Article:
AWIS is a forward-thinking organization that supports the development and professional success of women.  As a member, I am part of a great network of professional women who I can look to for mentorship, guidance, and support. Felecia M. Nave, PhD

AWIS: What’s been your criteria to achieving success in academia?

FMN: Throughout my academic career, I’ve used a number of strategies to achieve success. It is important to have some flexibility in your style because the environment is dynamic and everchanging.  Additionally, the people you encounter along the way have different approaches and styles, etc.; thus, having discernment and a core value system is a must. What I will say is that there were core beliefs and values that guided my success.

AWIS is a forward-thinking organization that supports the development and professional success of women.  As a member, I am part of a great network of professional women who I can look to for mentorship, guidance, and support.

    1. Failure is not an option
    2. Always strive for excellence
    3. Run your own course and not someone else’s
    4. Keep the important things close to keep you grounded – faith and family
    5. Treat people with kindness and appreciation
    6. Help others along the way and create opportunities for others to excel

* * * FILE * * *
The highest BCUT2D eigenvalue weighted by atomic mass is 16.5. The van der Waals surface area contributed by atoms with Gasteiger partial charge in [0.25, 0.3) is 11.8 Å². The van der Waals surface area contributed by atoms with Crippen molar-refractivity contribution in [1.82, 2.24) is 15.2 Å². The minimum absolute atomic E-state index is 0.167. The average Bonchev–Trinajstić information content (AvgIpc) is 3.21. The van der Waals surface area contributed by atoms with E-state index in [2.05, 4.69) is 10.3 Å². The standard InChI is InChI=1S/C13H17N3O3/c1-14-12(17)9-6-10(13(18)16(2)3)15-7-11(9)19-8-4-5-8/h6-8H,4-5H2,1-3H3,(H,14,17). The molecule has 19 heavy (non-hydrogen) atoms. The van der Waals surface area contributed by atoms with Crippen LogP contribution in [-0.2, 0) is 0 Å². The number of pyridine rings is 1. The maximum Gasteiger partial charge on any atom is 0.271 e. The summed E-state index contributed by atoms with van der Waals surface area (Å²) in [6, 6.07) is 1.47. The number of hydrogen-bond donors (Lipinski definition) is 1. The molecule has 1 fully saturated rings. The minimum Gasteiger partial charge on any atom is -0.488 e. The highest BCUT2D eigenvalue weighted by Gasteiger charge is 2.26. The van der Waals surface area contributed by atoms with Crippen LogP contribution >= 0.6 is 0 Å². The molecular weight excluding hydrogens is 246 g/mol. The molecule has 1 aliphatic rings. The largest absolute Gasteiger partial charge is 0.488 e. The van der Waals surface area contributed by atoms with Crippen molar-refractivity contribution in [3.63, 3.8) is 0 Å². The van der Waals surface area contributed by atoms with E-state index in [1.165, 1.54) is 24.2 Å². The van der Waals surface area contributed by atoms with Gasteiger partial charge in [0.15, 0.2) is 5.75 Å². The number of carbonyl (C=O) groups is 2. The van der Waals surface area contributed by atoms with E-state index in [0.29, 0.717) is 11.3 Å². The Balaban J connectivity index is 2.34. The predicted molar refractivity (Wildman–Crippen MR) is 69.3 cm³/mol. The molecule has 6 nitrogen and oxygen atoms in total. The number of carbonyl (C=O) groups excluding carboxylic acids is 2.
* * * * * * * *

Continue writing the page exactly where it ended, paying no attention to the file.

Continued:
I strongly believe that I am blessed and that I have consistently had people all along the way who believed in me. They looked out for me, gave me sage advice and helped position me for success. I try to always listen to the wisdom of others. I don’t think I know everything, and I take advice, even when the advance is a critique of me. I view the critique as an opportunity to be introspective and improve.

Additionally, I have worked hard, prepared, been a person of integrity, getting job done while not being afraid to take chances and take chances on other people, surrounded myself with smart people, built meaningful relationships and networks and made sacrifices. Finally, having a strong support system in my husband and children, and I include them as part of my success. I married well. Tracie and I have similar goals and outlook on life and success. He is my #1 cheerleader, celebrating my/our success yet pushing me when needed. This is important because you need that support.

AWIS: It’s no secret of the challenges, obstacles and barriers that women in STEM, especially women of color, are facing in all sectors of the STEM industry? What needs to happen to change this?

FMN: I don’t know that we will ever completely eradicate these challenges; however, as women continue to make great strides and break ceilings, changes will occur. But once women arrive, we must be willing to reach back and pull other women up into the club unapologetically. It is important that we are intentional in our efforts and contribute in a meaningful way to programs and initiatives that demystify STEM, not just to the students but the parents as well. We must, in plain spoken ways, articulate the benefits and joys of pursuing careers in STEM fields. [We must also] continue to support the broadening of STEM education and provide diverse and innovative programming that introduces girls to STEM fields and pathways for success. It is important for us to be more vocal and visible about women role models, particularly women of color, and to point to those who have successful professional and personal lives across so many different fields.